Day-trading is hard, and most people lose money at it.
I definitely have. In fact, I once lost more money in a single day than many people earn in an entire year at a regular job. More on that in a bit.
First though, we have to figure out what the problem is and then we can look for ways to solve it. I will say though, that if you can follow two very simple rules, then it is very likely that you have what it takes to become a full-time trader.
There is a “well-known” statistic that 95% of all day traders lose money. That apocryphal number is probably low; it is likely closer to 98%. Although there have not been many rigorous academic studies to back up the statistics, there have been a few that shed light on the success or failure of active day-trading.
Consider the following:
- 66% of day traders quit day trading within a year of starting.¹ Why? Perhaps they were not successful and quit to avoid further losses or maybe they ran out of money and were unable to continue.
- 76% drop out by two years, while only 15% survive for three years.¹ In other words, the vast majority of people who attempt day-trading are not successful enough to last more than a year.
- Active traders underperform by 6.5% annually.² This paper’s authors found that the traders who trade the most earned 11.4% annually versus a market-based return of 17.9%. That is, most active traders would be better off investing in an S&P500 index fund and leave it at that.³
- 95.3% of unprofitable day traders continue trying to day-trade.¹ Unprofitable traders with more than 50 days of day-trading experience continued trading, which implies that perhaps they are not figuring out that they are not good at day-trading. Or that hope springs eternal? The same paper found that “nearly 3/4ths of day-trading volume is generated by unsuccessful day-traders with at least 10 days of day trading experience.”⁴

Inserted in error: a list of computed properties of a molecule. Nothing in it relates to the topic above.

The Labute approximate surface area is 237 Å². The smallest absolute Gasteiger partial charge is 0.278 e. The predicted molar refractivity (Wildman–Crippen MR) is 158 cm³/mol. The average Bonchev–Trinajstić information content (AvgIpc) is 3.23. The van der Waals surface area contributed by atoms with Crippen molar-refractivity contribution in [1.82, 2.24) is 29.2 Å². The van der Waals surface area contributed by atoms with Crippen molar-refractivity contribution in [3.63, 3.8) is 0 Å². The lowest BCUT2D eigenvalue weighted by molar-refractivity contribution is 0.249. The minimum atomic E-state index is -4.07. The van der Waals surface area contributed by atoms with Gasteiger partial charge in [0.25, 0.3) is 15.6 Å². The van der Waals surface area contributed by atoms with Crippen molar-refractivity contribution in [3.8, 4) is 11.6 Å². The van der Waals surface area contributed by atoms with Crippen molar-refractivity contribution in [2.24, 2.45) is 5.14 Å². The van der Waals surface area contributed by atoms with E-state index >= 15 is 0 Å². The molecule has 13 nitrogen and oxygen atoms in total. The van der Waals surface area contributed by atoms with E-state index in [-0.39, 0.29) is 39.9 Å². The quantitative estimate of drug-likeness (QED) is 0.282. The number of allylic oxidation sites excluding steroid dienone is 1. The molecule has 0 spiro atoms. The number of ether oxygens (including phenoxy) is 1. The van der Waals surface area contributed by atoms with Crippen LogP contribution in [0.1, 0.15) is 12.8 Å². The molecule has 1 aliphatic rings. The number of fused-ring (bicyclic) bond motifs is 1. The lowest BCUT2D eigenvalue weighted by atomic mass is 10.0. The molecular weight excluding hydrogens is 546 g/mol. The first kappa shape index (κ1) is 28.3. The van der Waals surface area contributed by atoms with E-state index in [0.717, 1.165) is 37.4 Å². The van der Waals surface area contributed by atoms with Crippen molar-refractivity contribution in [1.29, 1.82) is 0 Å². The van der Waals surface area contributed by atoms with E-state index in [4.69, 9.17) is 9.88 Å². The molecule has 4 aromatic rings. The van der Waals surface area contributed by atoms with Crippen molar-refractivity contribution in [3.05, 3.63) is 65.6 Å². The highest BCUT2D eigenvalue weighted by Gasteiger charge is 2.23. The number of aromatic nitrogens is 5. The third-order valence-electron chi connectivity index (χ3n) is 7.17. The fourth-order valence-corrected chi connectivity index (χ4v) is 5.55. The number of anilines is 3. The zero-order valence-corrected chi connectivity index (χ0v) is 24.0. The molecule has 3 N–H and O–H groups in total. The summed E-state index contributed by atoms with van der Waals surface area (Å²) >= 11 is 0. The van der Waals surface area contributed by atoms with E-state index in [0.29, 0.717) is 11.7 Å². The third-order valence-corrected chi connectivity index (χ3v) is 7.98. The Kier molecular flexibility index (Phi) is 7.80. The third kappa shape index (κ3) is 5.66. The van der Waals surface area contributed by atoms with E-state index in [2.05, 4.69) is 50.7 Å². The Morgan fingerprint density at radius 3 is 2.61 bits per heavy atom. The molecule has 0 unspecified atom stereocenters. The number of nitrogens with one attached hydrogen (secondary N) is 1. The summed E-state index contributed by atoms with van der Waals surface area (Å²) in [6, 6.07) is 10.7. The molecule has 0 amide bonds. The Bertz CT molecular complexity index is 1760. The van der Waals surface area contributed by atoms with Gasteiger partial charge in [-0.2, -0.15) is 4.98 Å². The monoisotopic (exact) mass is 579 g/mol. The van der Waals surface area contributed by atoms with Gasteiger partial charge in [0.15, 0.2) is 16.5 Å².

These statistics paint a grim picture for the prospective day trader. The odds are very much against you. Statistics like these can shed light on what is happening, but they do not explicitly explain why. I believe most day traders fail because they act emotionally instead of rationally.
A Personal Example
I am going to share two personal experiences that demonstrate how emotional trading can doom a day trader. The first example is from twenty years ago and the second is from today.
Twenty Years Ago
I used to work as a network architect for a $4 billion/year computer company that ultimately went out of business. During their period of decline I was laid off, and I received a severance that would comfortably pay my bills for at least a year.
Being a young, smart technical person, I decided to take that time to pursue trading. I had what I thought was a great idea about stock price movements that I thought would give me an edge in trading. The short version of my algorithm is that I looked for stocks that made a high-percentage move on one day and then looked at what they historically did the next day. I created a Perl program that used multi-variable regression analysis to predict future moves.
It was pretty fancy stuff (at least in my own mind) and after about six months, I was ready to try it out. I paper-traded it for about a week and it seemed to be working. Then I started trading with live money. At first, I was making a small profit each day and I felt good about it. It seemed to validate my concept.
Ultimately however, I failed and it was pretty spectacular. Here is what happened: the trading platform I was using had a live community chat feature where traders would talk, post their in and out trades, and so on. You can probably see where this is going. Soon, I was drawn into the hype. Someone would post something and others would jump in. After a while, I was not using my system much at all in favor of winging it based on momentum and rumors and the chat. I was constantly chasing the big win and I became known as the guy who was not afraid to go short, which fed my ego.